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Your Statutory Rights

At we want to provide you with an excellent service and great choice each and every time you shop with us. Occasionally though you might want to return a product or make a complaint so on this page we’ve listed how the government and operate its policies to protect your rights as a consumer.

Basic Rights

The law currently states that under these pieces of legislation, a consumer has the right to goods that are deemed to be of a satisfactory quality, fit for purpose and 'as described'. Satisfactory quality implies that the goods are free from any faults or manufacturing defects, safe, resilient and long-lasting, and have a satisfactory appearance and finish.

Fit for purpose entails that the goods are fit for the specific purpose for which they were made. Examples of fit for purpose include waterproof or water resistant goods. The term 'as described' means that the goods on offer should accurately concur with the description applied to them. This includes descriptions such as the size of colour of the goods.

At this point it's worth noting that when entering into a sale with an individual the only consumer right that applies in this instance is that the item is 'as described'. You should also consider that when buying second hand goods, your basic consumer rights still apply, except the law states that it is reasonable that expectation about the durability and performance of the goods should be lowered. Consumer rights also apply to goods bought in sale (stock clearance), but if the goods are on sale because of a defect, then the consumer cannot demand a refund due to that fault at a later stage.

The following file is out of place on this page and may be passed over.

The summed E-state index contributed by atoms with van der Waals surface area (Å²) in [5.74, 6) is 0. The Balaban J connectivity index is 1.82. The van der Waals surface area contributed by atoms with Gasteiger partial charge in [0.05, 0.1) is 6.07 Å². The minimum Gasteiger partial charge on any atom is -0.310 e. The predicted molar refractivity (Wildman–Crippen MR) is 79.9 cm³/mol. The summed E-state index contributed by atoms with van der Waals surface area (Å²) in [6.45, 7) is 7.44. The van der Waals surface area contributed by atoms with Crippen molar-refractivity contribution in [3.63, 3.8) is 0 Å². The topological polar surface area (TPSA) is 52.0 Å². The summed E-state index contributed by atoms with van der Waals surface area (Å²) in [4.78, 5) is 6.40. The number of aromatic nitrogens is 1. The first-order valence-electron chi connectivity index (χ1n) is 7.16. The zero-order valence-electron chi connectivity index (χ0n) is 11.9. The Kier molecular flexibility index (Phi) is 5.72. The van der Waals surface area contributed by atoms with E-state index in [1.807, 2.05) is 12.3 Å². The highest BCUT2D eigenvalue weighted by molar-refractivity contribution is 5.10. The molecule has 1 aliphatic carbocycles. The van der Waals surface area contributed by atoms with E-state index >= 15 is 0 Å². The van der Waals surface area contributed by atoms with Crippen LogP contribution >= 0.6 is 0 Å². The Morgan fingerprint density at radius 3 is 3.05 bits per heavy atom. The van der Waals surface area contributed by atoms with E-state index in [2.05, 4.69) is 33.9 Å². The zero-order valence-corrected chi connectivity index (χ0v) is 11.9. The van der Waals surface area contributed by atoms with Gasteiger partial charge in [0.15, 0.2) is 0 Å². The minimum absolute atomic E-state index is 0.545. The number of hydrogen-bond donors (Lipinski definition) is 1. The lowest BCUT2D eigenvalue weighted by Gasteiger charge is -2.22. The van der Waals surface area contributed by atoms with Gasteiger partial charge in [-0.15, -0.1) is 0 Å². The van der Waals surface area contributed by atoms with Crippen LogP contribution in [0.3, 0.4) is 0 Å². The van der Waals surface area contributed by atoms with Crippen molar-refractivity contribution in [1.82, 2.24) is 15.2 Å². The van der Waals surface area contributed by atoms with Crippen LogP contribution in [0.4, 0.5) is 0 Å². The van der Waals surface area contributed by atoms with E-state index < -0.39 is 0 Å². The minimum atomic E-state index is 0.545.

Refunds and Complaints

In law, when purchasing from an online store, a consumer is not automatically entitled to a refund if they simply change their mind. Many shops will offer a refund, alternative or replacement purely as a gesture of goodwill, alongside proof of purchase. Unless stated, proof of purchase does not necessarily mean a valid order ID - bank and card statements can also be used.

Distance Selling

When making purchases via distance selling methods, consumers are also covered by the Consumer Protection (Distance Selling) Regulations 2000. The Distance Selling Regulations bring a European Directive into UK Law. Distance Selling refers to purchases made when the consumer isn't physically present to complete the contract - for instance by mail order, digital television, email or via the Internet. These regulations ensure that consumers have access to written prior information (such as final costs, contact details of the supplier, delivery arrangements and cancellation policies) before making a final purchase.

Under these regulations consumers also have what is commonly referred to as a 7 day cooling-off period. During this time consumers may examine the goods as they would in a shop, change their mind and cancel the contract. The supplier is then expected to make a full refund within 30 days of the delivery of goods or start of the provision of the service.

However, the right to cancel doesn't always apply. This includes instances where goods have been personalised or customised, are perishable (such as with fresh food and flowers), have been unsealed as in the case of CDs and DVDs, or certain services that have been employed for a specific time and location.

Unfair Terms

The Unfair Terms in Consumer Contracts Regulations (UTCCRs) seek to protect consumers against unfair standard terms in contracts made with traders that diminish common law and statutory rights. An unfair term is not considered legally binding, as it inflicts unreasonable burdens on the consumer. The definition of an unfair term is a term that "…contrary to the requirement of good faith…causes a significant imbalance in the parties' rights and obligations under the contract, to the detriment of consumers"

Returns and Refunds